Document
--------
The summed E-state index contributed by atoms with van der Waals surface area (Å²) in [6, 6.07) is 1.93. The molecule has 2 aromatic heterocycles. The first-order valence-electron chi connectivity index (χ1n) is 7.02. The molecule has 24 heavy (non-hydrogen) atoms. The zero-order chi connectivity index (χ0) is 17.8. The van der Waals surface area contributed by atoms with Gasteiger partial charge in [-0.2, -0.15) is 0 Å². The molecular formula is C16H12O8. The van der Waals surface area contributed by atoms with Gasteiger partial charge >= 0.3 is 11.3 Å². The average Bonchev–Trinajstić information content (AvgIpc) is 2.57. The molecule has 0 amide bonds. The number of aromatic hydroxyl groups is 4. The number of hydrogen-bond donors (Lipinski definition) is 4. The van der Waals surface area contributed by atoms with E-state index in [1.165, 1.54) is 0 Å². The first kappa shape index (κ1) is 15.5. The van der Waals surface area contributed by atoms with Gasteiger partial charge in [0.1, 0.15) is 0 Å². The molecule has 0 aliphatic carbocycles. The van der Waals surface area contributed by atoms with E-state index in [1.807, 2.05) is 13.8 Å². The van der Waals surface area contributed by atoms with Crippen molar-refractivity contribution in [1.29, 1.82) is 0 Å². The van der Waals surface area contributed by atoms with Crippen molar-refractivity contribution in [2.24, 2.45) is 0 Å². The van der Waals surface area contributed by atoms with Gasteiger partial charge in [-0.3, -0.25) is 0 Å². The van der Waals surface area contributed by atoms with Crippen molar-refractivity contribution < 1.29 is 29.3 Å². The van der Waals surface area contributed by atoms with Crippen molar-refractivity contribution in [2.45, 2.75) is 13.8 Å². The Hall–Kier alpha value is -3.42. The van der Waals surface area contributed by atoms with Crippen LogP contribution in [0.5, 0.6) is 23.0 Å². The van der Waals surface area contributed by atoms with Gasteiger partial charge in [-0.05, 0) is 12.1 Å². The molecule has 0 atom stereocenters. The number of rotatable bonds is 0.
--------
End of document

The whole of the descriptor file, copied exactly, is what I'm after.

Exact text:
The summed E-state index contributed by atoms with van der Waals surface area (Å²) in [6, 6.07) is 1.93. The molecule has 2 aromatic heterocycles. The first-order valence-electron chi connectivity index (χ1n) is 7.02. The molecule has 24 heavy (non-hydrogen) atoms. The zero-order chi connectivity index (χ0) is 17.8. The van der Waals surface area contributed by atoms with Gasteiger partial charge in [-0.2, -0.15) is 0 Å². The molecular formula is C16H12O8. The van der Waals surface area contributed by atoms with Gasteiger partial charge >= 0.3 is 11.3 Å². The average Bonchev–Trinajstić information content (AvgIpc) is 2.57. The molecule has 0 amide bonds. The number of aromatic hydroxyl groups is 4. The number of hydrogen-bond donors (Lipinski definition) is 4. The van der Waals surface area contributed by atoms with E-state index in [1.165, 1.54) is 0 Å². The first kappa shape index (κ1) is 15.5. The van der Waals surface area contributed by atoms with Gasteiger partial charge in [0.1, 0.15) is 0 Å². The molecule has 0 aliphatic carbocycles. The van der Waals surface area contributed by atoms with E-state index in [1.807, 2.05) is 13.8 Å². The van der Waals surface area contributed by atoms with Crippen molar-refractivity contribution in [1.29, 1.82) is 0 Å². The van der Waals surface area contributed by atoms with Crippen molar-refractivity contribution in [2.24, 2.45) is 0 Å². The van der Waals surface area contributed by atoms with Gasteiger partial charge in [-0.3, -0.25) is 0 Å². The van der Waals surface area contributed by atoms with Crippen molar-refractivity contribution < 1.29 is 29.3 Å². The van der Waals surface area contributed by atoms with Crippen molar-refractivity contribution in [2.45, 2.75) is 13.8 Å². The Hall–Kier alpha value is -3.42. The van der Waals surface area contributed by atoms with Crippen LogP contribution in [0.5, 0.6) is 23.0 Å². The van der Waals surface area contributed by atoms with Gasteiger partial charge in [-0.05, 0) is 12.1 Å². The molecule has 0 atom stereocenters. The number of rotatable bonds is 0.